Environmental Sciences The Effects of Lead in Soil How Frog Health Determines the Health on Ponds Mathematical Sciences Dice Probabilities The Birthday Paradox Medicine & Health Sciences Influence of Color on Blood Pressure Cell Phone Radiation and the Effects on a Body Microbiology Germ Invasion and Disinfectants Ultraviolet Rays and the Effects on Bacteria Physics and Astronomy Magnetic Fields and Solar Storms Most Efficient Position of Windmill Blades Plant Sciences Root Pressure Heat produced by Seedlings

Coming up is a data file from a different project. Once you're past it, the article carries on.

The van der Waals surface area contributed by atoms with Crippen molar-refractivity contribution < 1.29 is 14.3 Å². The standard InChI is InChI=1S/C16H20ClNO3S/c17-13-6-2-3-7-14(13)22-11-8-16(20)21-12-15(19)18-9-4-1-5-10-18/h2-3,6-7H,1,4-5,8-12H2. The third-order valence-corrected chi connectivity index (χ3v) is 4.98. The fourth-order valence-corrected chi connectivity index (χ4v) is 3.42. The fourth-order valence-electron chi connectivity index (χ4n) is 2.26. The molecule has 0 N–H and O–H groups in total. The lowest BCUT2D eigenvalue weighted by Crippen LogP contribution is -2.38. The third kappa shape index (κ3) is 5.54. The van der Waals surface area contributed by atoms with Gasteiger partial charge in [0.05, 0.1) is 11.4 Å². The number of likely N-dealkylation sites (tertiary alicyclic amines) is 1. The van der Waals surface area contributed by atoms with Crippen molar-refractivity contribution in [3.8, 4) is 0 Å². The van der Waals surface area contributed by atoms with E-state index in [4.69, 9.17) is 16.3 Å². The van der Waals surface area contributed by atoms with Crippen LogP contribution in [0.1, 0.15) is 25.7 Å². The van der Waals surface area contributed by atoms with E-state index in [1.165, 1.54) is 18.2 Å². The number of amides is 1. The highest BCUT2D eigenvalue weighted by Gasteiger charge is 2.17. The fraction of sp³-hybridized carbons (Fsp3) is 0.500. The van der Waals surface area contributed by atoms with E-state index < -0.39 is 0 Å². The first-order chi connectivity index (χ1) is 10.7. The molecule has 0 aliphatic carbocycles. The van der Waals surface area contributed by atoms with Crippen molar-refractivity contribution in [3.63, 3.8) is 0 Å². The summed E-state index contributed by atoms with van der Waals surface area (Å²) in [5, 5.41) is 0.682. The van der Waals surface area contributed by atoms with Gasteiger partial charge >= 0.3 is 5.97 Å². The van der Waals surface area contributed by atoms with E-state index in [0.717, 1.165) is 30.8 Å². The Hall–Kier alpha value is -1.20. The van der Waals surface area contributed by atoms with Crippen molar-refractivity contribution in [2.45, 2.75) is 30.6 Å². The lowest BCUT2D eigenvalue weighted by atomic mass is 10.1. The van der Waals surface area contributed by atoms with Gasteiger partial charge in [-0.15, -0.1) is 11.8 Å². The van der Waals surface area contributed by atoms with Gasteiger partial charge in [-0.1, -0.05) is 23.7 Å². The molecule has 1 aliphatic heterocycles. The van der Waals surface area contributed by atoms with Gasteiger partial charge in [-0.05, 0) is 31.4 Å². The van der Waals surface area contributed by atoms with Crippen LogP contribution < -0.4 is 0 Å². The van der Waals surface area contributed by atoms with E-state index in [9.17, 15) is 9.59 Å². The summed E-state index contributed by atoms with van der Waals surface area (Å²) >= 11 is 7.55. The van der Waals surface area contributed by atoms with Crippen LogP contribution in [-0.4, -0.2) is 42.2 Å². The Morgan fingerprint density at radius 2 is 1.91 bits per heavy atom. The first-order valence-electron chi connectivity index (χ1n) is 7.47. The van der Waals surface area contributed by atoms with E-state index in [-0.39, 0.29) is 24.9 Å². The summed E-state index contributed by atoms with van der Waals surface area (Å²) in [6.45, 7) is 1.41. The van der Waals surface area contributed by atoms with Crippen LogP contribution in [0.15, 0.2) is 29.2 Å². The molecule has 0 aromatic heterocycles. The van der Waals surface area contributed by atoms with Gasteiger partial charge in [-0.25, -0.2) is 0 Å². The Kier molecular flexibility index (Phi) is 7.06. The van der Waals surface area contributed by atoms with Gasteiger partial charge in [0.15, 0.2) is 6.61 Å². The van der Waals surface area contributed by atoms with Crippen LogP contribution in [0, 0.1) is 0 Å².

INSTRUCTIONAL GOAL Science Fair Projects PERFORMANCE OBJECTIVE Students will be able to utilize the scientific method to complete their science fair projects. LESSON CONTENT Steps of the Scientific Method Research Methods and Reports Bibliography and citing references correctly Research Plans Abstracts Plagiarism Creative Thinking Sentence Structure Library Skills INSTRUCTIONAL PROCEDURES Review each step of the Scientific Method -Give examples Brainstorm -Ask a question -Topics/ Subjects -Key words for Research Research topics around question/topic/subject -Types of resources -Deadline for research to be completed -Reference information for bibliography Construct hypothesis and clarify question Determine if prior approval is needed (ISEF Forms) Research Plan content Analyze experiment data, use tables, graphs, charts, etc. to help draw conclusion. Finalize research plans, bibliographies and abstracts EVALUATION PROCEDURES Quiz-List steps of the scientific method Students will meet deadlines established in project timeline Final evaluation will be completion of science fair project MATERIALS AND AIDS Power Up Science Fair Manual, library, internet, Research Plan Worksheet, Bibliography Information template, ISEF forms